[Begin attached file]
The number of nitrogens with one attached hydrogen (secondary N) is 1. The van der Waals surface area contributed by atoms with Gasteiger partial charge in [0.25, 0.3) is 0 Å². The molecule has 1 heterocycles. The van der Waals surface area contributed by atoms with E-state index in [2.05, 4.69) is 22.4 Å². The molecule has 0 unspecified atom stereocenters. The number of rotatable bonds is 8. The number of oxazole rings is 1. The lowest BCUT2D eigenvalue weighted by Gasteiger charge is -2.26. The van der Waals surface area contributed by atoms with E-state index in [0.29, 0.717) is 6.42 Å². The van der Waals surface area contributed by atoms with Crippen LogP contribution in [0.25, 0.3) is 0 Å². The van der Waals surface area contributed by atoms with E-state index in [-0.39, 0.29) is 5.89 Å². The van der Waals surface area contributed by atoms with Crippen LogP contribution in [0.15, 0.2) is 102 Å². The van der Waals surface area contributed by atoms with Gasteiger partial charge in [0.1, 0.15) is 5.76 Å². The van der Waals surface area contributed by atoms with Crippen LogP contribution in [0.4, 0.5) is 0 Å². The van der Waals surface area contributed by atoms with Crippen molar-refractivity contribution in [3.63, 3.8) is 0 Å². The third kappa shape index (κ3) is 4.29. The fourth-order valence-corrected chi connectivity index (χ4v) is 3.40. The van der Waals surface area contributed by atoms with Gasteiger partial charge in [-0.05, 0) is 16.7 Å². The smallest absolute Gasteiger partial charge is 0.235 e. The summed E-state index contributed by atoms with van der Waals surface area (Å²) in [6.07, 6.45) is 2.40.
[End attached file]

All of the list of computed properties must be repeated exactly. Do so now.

The number of nitrogens with one attached hydrogen (secondary N) is 1. The van der Waals surface area contributed by atoms with Gasteiger partial charge in [0.25, 0.3) is 0 Å². The molecule has 1 heterocycles. The van der Waals surface area contributed by atoms with E-state index in [2.05, 4.69) is 22.4 Å². The molecule has 0 unspecified atom stereocenters. The number of rotatable bonds is 8. The number of oxazole rings is 1. The lowest BCUT2D eigenvalue weighted by Gasteiger charge is -2.26. The van der Waals surface area contributed by atoms with E-state index in [0.29, 0.717) is 6.42 Å². The van der Waals surface area contributed by atoms with Crippen LogP contribution in [0.25, 0.3) is 0 Å². The van der Waals surface area contributed by atoms with E-state index in [-0.39, 0.29) is 5.89 Å². The van der Waals surface area contributed by atoms with Crippen LogP contribution in [0.15, 0.2) is 102 Å². The van der Waals surface area contributed by atoms with Gasteiger partial charge in [0.1, 0.15) is 5.76 Å². The van der Waals surface area contributed by atoms with Crippen LogP contribution in [0.4, 0.5) is 0 Å². The van der Waals surface area contributed by atoms with Crippen molar-refractivity contribution in [3.63, 3.8) is 0 Å². The third kappa shape index (κ3) is 4.29. The fourth-order valence-corrected chi connectivity index (χ4v) is 3.40. The van der Waals surface area contributed by atoms with Gasteiger partial charge in [-0.05, 0) is 16.7 Å². The smallest absolute Gasteiger partial charge is 0.235 e. The summed E-state index contributed by atoms with van der Waals surface area (Å²) in [6.07, 6.45) is 2.40.